It’s no secret among the CEOs of major corporations: The goal is always to sell, be it a service or product. In order to sell, representatives within the marketing departments of companies clue in to the people who already are or could become customers, tailoring sales messages to promote buying. The target of these campaigns isn’t always adults, so kids need lessons about how marketing works as part of their financial education in order to keep their financial futures bright.
What Marketers Tell Your Child
As a member of a marketing department, a marketing representative really has only one task: get people to spend money. This doesn’t change regardless of what the age of the target market is. Through demonstrations, radio, the Internet and television, marketers tell your child that their company’s product or service is fun, cool or related to being popular in some way. They can do this through one or more of the following techniques:
- Using jokes
- Getting famous people to promote the product
- Making the advertisement full of bright, bold colors or funky text fonts
- Incorporating easy-to-remember slogans
- Putting simple, catchy songs your child already knows or is likely to remember in the ad
- Directly saying that “parents will approve” or a similar variant
- Showing lots of kids together using the product or service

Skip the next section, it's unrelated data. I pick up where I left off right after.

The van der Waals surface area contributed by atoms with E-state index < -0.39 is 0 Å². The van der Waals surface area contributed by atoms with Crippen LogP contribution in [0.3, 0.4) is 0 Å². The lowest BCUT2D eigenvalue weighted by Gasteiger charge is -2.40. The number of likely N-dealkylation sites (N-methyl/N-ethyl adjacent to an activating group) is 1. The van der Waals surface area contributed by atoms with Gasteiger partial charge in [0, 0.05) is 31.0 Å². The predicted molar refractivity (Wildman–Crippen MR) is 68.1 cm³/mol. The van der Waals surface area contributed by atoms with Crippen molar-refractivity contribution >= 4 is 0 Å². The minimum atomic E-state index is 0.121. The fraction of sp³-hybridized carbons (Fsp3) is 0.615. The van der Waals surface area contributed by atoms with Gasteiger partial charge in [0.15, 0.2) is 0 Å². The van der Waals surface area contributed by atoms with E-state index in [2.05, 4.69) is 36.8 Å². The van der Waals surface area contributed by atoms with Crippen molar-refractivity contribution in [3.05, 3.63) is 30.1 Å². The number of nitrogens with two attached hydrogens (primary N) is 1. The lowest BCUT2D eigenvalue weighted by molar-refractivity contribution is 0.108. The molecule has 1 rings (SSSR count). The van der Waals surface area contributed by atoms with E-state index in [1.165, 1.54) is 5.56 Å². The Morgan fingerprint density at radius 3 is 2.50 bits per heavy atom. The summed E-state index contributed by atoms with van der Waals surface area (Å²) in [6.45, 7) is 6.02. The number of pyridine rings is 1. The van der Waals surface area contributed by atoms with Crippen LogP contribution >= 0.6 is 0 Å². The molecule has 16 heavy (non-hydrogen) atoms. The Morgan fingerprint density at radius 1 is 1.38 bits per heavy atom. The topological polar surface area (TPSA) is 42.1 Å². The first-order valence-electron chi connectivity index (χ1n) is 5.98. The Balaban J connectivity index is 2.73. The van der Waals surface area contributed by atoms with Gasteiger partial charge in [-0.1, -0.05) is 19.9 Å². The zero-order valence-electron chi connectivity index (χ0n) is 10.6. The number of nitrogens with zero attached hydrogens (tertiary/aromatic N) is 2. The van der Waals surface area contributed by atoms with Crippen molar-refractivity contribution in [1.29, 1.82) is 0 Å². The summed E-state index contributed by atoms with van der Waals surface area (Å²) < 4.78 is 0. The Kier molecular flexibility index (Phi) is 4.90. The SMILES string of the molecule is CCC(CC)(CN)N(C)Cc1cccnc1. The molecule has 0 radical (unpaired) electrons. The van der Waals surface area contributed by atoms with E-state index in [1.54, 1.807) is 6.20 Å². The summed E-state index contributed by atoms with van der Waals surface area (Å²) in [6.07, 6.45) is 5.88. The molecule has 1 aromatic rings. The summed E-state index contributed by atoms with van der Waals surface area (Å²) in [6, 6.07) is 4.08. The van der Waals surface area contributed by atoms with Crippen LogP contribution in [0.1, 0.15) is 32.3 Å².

Why Marketers Catch Your Child’s Attention
Marketers are able to reach your child largely because of the way your child’s brain is wired. The brain is designed to respond to emotion first and logic second, building and learning based on the experiences—if the brain didn’t work like this, people couldn’t react quickly enough to get out of dangerous situations. As people get older, they still respond emotionally, but they have enough experience to better rationalize through circumstances and events. Kids, on the other hand, see the marketers’ messages and make the decision to buy or sell based primarily on how the ads make them feel.
Marketing and Your Child’s Financial Status
Children are constantly learning and developing habits. Two habits your child should be learning are saving and making good purchase decisions through product/service comparison. When your child responds to marketing based solely on emotions, these habits become much harder to develop. As a consequence, as an adult, your child might not be able to gain and maintain a secure financial status, putting him in a dangerous cycle of emotional spending and debt.
What You Can Do
Even though marketers try hard to reach your child through tactics that generate a strong emotional response, your child can learn to decode the many advertisements he sees. Talk to your child about the different ways marketers design their messages so kids are likely to respond. Then sit down with your child and review some ads together, having your child identify which tactics he can spot. To go one step further, ask your child why a marketer might use one tactic over another given the specific product or service. For example, a company might use a celebrity as a spokesman for a product they want to market to all kids, simply because most kids want to be like famous people, and because many children from many different backgrounds and ages might know who the celebrity is.